The first document we received was the legal notice that our website had been censored, an 88-page lawsuit against us was in development, and a demand for money. We not received any kind of previous warning.
What were all of Folha’s charges against you in the first lawsuit?
They said we “misused” the name. And they asked for money for "moral damages." According to them, the public could think that our website was the official one. This is a completely nonsense argument. We´re talking about a parody website with the owner of newspaper dressed as Darth Vader...
How did the judge determine a "tie" between your website and Folha? How was Folha able to pressure your domain name registrar into shutting down your original site?
The first judge accepted these arguments about “bad usage” of Folha´s name. The newspaper used these copyright and trademark questions to cover their real intention, which was censorship.
Our website was inspired by Folha. We used some elements such as graphics, language, and a similar name to evoke Folha, of course. But it’s ridiculous that this could be censored. We have a lot of TV shows, magazines, and websites like “Saturday Night Live” in the US, that use real-world elements but are not the real world. Democracy and the right to free speech should allow this use.
Why does the decision mention Carta Capital? What is the orientation of their magazine, and why would the judge assume it is related to your website?
Carta Capital magazine was not mentioned by Folha or by us in any moment of the process. That was purely the judge’s decision. We had a link in our censored website to Carta Capital, among others. The judge said that this “promoted” the magazine among Folha´s readers, so our internet address was “contaminated” forever. He upheld the censorship for this reason.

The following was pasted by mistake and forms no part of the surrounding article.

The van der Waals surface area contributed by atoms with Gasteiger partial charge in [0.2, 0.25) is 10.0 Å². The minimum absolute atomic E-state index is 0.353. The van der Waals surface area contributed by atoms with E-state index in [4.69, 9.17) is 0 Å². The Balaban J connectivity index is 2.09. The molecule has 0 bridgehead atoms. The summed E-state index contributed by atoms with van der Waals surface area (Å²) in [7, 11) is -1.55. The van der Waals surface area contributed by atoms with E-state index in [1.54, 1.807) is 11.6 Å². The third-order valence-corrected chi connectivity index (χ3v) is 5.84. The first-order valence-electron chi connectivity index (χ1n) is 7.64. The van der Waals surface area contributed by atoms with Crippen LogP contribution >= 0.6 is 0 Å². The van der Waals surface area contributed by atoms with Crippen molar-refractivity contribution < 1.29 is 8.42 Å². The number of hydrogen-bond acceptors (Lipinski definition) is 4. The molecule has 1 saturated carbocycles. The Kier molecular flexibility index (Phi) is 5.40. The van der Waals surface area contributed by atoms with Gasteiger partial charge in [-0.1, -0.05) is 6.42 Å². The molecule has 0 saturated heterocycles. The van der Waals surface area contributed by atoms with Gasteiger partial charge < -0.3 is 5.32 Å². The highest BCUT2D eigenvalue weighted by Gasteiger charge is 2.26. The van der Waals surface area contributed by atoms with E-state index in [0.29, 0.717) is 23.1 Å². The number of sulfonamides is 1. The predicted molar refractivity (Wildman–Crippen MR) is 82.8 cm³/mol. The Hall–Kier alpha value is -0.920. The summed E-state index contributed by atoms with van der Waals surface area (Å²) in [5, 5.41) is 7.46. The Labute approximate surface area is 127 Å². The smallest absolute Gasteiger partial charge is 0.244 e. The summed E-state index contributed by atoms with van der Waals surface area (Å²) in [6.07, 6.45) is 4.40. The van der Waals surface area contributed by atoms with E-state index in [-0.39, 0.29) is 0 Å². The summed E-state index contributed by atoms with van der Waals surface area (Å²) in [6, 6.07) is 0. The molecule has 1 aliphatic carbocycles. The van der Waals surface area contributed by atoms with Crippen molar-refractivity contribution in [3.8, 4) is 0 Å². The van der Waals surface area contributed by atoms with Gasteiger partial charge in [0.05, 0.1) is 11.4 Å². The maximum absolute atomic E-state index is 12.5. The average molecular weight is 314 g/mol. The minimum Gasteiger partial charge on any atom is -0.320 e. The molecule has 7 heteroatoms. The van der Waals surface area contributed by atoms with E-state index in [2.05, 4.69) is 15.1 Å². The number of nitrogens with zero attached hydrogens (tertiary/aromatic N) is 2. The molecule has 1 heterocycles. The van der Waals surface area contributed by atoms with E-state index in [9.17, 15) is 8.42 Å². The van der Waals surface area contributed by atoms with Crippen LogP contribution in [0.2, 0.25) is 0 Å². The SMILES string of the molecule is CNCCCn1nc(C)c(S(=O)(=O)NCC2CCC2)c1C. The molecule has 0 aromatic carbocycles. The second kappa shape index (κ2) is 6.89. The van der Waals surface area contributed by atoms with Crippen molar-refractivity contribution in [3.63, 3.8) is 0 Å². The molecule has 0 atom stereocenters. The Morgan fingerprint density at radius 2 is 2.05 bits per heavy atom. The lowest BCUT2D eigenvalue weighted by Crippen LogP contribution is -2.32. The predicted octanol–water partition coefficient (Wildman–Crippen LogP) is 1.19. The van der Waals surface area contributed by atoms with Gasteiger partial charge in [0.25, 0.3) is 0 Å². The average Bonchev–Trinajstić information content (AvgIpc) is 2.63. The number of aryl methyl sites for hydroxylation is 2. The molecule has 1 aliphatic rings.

Was it difficult to decide to appeal the last decision after having been through so much litigation?
No. We will not sit back. We´ll go until the end, especially because this is the first process in Brazil with these legal characteristics. We decided to go until the end and appeal as much as is necessary, even if it takes decades. All bloggers are supporting us. Our victory would be collective. And a Folha victory would open a terrible precedent against the freedom of speech in Brazil.
What are you hoping to get out of this appeal?
I think we all are going to win because day by day, week by week, Folha’s aggression is becoming clearer. The newspaper doesn’t even speak about the case; nobody from Folha has ever made a single speech defending this position. It´s obviously a shame.
Have you had support from other Brazilian bloggers or journalists? Would you describe bloggers and journalists in Brazil as a close, connected community?
Yes, hundreds of Brazilian progressive bloggers have supported us from the beginning, and this was really important for continuing the fight. On the other hand, Brazilian media is too corporate. Despite the fact that dozens of journalists from the conventional media came to support my brother and me, no regular newspaper or magazine has ever noticed the case. In the beginning there was only Folha. Later, Julian Assange and Reporters Without Borders spoke about the case.